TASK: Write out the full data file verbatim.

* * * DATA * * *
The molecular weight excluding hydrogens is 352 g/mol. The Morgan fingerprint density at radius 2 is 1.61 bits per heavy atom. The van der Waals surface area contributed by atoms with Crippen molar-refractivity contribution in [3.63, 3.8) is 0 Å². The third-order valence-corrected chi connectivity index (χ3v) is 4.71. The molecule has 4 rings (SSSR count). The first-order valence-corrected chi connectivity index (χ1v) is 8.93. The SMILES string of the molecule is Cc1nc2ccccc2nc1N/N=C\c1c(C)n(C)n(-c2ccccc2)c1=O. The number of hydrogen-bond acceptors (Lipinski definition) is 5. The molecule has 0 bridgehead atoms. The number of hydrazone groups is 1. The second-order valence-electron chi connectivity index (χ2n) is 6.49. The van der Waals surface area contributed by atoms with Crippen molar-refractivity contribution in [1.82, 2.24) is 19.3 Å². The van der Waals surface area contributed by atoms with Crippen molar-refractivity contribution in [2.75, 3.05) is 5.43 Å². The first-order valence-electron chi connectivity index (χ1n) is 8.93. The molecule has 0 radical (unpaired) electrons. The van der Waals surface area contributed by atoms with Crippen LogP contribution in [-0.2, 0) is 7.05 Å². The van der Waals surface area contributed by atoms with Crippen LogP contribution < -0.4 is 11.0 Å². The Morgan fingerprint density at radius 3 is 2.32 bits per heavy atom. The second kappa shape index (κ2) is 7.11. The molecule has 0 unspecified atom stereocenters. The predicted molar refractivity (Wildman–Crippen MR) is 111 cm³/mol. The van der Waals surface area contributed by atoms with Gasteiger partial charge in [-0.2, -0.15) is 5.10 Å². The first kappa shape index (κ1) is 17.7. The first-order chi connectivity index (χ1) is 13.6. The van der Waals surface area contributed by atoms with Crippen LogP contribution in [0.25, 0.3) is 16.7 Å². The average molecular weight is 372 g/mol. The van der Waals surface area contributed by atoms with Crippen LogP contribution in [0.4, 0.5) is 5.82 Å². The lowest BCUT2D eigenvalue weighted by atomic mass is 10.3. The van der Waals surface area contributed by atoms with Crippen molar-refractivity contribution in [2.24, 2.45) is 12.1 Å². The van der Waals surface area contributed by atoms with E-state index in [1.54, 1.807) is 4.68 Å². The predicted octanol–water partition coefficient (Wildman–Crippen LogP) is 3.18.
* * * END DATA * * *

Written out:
The molecular weight excluding hydrogens is 352 g/mol. The Morgan fingerprint density at radius 2 is 1.61 bits per heavy atom. The van der Waals surface area contributed by atoms with Crippen molar-refractivity contribution in [3.63, 3.8) is 0 Å². The third-order valence-corrected chi connectivity index (χ3v) is 4.71. The molecule has 4 rings (SSSR count). The first-order valence-corrected chi connectivity index (χ1v) is 8.93. The SMILES string of the molecule is Cc1nc2ccccc2nc1N/N=C\c1c(C)n(C)n(-c2ccccc2)c1=O. The number of hydrogen-bond acceptors (Lipinski definition) is 5. The molecule has 0 bridgehead atoms. The number of hydrazone groups is 1. The second-order valence-electron chi connectivity index (χ2n) is 6.49. The van der Waals surface area contributed by atoms with Crippen molar-refractivity contribution in [1.82, 2.24) is 19.3 Å². The van der Waals surface area contributed by atoms with Crippen molar-refractivity contribution in [2.75, 3.05) is 5.43 Å². The first-order valence-electron chi connectivity index (χ1n) is 8.93. The molecule has 0 radical (unpaired) electrons. The van der Waals surface area contributed by atoms with Crippen LogP contribution in [-0.2, 0) is 7.05 Å². The van der Waals surface area contributed by atoms with Crippen LogP contribution < -0.4 is 11.0 Å². The Morgan fingerprint density at radius 3 is 2.32 bits per heavy atom. The second kappa shape index (κ2) is 7.11. The molecule has 0 unspecified atom stereocenters. The predicted molar refractivity (Wildman–Crippen MR) is 111 cm³/mol. The van der Waals surface area contributed by atoms with Gasteiger partial charge in [-0.2, -0.15) is 5.10 Å². The first kappa shape index (κ1) is 17.7. The first-order chi connectivity index (χ1) is 13.6. The van der Waals surface area contributed by atoms with Crippen LogP contribution in [0.25, 0.3) is 16.7 Å². The average molecular weight is 372 g/mol. The van der Waals surface area contributed by atoms with Crippen LogP contribution in [0.4, 0.5) is 5.82 Å². The lowest BCUT2D eigenvalue weighted by atomic mass is 10.3. The van der Waals surface area contributed by atoms with Crippen molar-refractivity contribution in [2.24, 2.45) is 12.1 Å². The van der Waals surface area contributed by atoms with E-state index in [1.54, 1.807) is 4.68 Å². The predicted octanol–water partition coefficient (Wildman–Crippen LogP) is 3.18.